"Evidence from 1918 clearly shows that the great majority of deaths were due to bacterial complications of the flu," he adds. "In other words, the flu itself could occasionally cause death on its own. But it caused death mostly by facilitating a synergistic lethality between itself and bacteria."

Much has changed in fighting flu since 1918. The bacteria that caused so many deaths still exist but are susceptible to antibiotics. Yet vulnerable people and populations especially are likely to suffer.

"I'm concerned about deaths related to bacterial infections in the developing world," says Klugman. "As H1N1 influenza spreads into Africa and into parts of Southeast Asia, then questions about access to antibiotics become important. I would expect morbidity and mortality associated with bacterial super infections to increase."

Experts have yet to know how the H1N1 virus interacts with HIV, a great concern in Africa. "Certainly there is a massive interaction between HIV and bacterial infections," says Klugman. "If bacterial infections increased in asssociation with flu, HIV-infected people would be at particular risk."

"Evidence from 1918 clearly shows that the great majority of deaths were due to bacterial complications of the flu." —Keith Klugman, William H. Foege Chair in Global Health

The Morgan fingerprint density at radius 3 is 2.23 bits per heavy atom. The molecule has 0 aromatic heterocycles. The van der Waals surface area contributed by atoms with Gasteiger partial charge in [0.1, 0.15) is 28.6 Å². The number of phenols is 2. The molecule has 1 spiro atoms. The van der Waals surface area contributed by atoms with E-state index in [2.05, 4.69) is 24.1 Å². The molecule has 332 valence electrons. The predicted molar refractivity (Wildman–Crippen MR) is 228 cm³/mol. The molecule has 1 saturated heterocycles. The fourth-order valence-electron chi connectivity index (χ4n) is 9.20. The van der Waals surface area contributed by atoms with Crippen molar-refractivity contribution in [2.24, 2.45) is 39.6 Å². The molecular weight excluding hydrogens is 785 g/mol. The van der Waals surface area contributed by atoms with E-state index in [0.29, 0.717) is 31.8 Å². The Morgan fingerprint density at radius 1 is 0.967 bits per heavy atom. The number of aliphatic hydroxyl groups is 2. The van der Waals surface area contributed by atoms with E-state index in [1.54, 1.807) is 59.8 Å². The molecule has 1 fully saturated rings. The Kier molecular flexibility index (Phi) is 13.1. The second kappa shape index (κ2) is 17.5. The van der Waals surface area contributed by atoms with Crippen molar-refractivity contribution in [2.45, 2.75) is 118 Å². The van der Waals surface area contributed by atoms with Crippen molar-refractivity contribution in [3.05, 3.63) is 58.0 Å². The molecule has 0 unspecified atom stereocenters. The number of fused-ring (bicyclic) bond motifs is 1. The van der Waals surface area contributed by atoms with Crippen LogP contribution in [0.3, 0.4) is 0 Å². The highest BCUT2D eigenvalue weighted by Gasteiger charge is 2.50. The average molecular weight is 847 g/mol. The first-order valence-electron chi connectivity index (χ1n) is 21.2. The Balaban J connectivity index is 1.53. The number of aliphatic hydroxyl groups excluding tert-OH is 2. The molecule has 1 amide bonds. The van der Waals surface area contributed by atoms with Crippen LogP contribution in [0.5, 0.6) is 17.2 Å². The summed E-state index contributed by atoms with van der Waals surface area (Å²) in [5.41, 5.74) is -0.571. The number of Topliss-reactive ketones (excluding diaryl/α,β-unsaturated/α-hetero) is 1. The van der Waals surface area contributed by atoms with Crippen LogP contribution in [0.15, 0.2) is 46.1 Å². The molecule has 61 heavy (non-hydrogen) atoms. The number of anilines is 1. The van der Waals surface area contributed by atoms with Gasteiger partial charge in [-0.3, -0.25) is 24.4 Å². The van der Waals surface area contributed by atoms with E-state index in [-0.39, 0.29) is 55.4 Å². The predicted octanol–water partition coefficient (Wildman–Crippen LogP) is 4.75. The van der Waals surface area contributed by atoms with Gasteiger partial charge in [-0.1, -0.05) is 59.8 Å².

A world of unknowns

Health officials worldwide are concerned about H1N1's responsiveness to treatment, its virulence, and its lethality when combined with underlying bacterial infections, especially in the developing world. Thus far, WHO has categorized the H1N1 pandemic as moderate.

"The major risk in the Southern Hemisphere and the poorer parts of the world depends on what treatment is available should one become very ill," says Klugman. Patient access to respirators is just one example.

"We're witnessing the evolution of the flu," he adds. "It's generally been moderate. By mixing with the circulating flu in the Southern Hemisphere, it could mutate and become resistant to the first line of flu drugs. It could also become more severe." By September, nearly 600 deaths from H1N1 had occurred in the United States, where the peak flu season has yet to begin. Says Klugman, "We must remain ever vigilant."